(c) extending the profits tax exemption for offshore funds to private equity funds; and

(d) extending the stamp duty concession to cover exchange-traded funds, the ETFs.

     We are bullish on bonds, too. Last month, we successfully issued our inaugural Islamic bond offering to broaden our bond market. It marked the first US dollar-denominated sukuk originated by a triple A-rated government in the global Islamic financial market. The offering was allocated to more than 120 global institutional investors, over 10 per cent of that to the US. The issue, I should add, recorded an over-subscription of 4.7 times. That sounds like a viable and popular fundraising option to me, and I have no doubt that more will follow.

Dispute Resolution

     Third, a word about Hong Kong's long-standing role as the hub for dispute-resolution services in the Asia-Pacific region. You would be interested to know that Hong Kong's arbitral awards are enforceable in more than 140 jurisdictions.

     China's increasing participation in international business is creating a growing demand for high-end legal and dispute-resolution services. And Hong Kong, being a trustworthy middleman with strong common law traditions, has much to contribute to meet this growing demand. Indeed, many foreign and Mainland companies are choosing Hong Kong laws to govern their contracts and Hong Kong arbitrators and courts to adjudicate their disputes, given our advantages in the handling of Mainland-related arbitration cases.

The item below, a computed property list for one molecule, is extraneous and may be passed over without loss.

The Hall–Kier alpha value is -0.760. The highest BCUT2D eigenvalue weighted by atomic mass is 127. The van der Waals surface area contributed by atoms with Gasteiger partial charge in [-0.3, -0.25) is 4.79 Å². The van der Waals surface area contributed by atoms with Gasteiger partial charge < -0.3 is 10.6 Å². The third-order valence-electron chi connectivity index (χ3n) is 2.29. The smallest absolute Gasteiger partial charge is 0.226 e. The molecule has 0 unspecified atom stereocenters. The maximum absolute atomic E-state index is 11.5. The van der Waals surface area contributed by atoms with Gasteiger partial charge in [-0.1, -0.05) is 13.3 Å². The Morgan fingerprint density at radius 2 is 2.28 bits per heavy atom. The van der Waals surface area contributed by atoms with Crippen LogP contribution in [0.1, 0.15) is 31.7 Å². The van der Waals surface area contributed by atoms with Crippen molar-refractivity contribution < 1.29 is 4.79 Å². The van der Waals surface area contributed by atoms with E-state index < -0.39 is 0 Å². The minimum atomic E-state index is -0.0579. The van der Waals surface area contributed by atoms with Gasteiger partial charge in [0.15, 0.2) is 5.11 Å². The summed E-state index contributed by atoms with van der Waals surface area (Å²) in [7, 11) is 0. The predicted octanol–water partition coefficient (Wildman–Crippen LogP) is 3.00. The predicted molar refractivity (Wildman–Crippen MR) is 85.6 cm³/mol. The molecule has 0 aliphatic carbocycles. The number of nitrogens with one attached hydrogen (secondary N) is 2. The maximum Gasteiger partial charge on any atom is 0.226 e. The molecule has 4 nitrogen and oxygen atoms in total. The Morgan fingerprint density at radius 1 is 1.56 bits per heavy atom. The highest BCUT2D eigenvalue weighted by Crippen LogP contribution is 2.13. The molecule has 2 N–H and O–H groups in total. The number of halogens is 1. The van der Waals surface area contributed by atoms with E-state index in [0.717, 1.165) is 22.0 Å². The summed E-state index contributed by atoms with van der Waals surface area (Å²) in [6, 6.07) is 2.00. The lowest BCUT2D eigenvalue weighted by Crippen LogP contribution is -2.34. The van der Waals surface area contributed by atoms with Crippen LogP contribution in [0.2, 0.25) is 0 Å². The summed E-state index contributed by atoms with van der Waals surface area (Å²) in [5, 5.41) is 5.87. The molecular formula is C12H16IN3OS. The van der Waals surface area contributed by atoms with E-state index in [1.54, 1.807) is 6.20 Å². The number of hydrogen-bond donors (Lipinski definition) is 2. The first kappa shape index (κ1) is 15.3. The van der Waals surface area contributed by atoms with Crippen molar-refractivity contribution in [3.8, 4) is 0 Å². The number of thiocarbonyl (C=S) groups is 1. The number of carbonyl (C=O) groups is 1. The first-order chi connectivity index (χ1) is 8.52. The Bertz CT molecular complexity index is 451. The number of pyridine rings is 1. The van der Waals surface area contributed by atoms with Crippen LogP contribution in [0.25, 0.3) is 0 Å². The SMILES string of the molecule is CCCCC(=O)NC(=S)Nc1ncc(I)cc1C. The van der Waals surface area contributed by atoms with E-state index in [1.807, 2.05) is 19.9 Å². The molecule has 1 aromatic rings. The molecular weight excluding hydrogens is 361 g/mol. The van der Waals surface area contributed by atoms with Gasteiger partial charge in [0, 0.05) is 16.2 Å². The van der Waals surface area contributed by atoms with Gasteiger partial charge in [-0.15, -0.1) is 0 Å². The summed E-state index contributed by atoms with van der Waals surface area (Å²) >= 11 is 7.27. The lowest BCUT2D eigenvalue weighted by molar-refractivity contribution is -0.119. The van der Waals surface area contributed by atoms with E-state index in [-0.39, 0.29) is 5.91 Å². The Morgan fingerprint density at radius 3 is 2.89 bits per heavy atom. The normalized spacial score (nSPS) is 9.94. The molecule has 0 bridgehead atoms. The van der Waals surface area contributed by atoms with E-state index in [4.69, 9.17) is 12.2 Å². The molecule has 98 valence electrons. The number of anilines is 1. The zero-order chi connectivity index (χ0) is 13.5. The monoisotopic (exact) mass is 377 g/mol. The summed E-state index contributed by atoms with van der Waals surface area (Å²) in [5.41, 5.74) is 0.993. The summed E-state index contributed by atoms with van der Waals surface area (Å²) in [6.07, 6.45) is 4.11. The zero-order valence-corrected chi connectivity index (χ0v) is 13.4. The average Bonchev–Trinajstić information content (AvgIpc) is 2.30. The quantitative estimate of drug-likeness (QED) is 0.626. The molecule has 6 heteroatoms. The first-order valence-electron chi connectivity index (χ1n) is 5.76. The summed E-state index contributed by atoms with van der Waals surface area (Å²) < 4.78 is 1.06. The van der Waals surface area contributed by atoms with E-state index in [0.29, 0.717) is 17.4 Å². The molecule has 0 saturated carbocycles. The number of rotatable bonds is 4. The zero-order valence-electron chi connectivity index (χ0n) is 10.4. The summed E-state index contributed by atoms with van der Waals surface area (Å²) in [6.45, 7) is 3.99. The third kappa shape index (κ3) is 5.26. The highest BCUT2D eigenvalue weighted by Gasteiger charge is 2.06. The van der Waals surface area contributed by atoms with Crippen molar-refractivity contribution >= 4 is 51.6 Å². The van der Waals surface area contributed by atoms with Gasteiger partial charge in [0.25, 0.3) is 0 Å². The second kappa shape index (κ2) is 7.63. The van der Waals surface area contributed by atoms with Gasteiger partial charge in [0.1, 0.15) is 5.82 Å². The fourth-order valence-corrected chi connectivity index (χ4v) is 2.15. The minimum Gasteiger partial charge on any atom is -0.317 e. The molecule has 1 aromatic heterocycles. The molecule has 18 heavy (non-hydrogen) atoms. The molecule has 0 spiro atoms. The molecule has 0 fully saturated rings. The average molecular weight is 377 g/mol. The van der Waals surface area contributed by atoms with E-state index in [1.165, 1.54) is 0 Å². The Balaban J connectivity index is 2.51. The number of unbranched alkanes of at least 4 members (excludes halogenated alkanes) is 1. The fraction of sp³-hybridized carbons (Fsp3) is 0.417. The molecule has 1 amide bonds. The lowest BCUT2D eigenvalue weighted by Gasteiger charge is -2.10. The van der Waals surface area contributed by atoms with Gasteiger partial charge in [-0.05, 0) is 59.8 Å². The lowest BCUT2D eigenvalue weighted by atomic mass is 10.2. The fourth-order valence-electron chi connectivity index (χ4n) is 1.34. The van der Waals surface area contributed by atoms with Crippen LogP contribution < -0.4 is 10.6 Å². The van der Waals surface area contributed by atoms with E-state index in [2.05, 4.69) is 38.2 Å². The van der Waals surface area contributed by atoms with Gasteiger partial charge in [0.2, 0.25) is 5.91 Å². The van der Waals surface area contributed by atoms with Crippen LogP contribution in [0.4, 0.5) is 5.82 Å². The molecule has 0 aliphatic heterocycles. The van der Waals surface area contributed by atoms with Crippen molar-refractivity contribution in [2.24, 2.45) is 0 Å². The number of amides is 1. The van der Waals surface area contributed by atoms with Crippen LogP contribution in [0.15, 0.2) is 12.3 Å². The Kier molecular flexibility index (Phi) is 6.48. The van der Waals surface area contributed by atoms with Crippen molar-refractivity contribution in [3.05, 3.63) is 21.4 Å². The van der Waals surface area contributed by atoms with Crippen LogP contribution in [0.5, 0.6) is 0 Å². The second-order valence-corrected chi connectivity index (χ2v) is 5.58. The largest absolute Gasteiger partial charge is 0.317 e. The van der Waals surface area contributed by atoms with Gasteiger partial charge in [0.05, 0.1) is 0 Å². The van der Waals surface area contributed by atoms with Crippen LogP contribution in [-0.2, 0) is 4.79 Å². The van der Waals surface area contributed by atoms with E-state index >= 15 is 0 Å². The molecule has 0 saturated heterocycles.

In 2012, the China International Economic and Trade Arbitration Commission established its first arbitration centre outside the Mainland in Hong Kong. This has strengthened our position as the region's leading arbitration centre. It has also reinforced Hong Kong's advantage in dealing with Mainland-related cases. And we shall certainly continue to promote those advantages.

     Ladies and gentlemen, perhaps I should also update you on the recent protests in Hong Kong that have resulted in serious confrontations. The protests are concerned with the Chief Executive election in 2017. The community's view is divided on this big issue. The Government will do our best to bridge the divided community at this difficult time and build consensus that would enable us to take a giant step forward towards the achievement of universal suffrage in 2017 for the election of our next Chief Executive.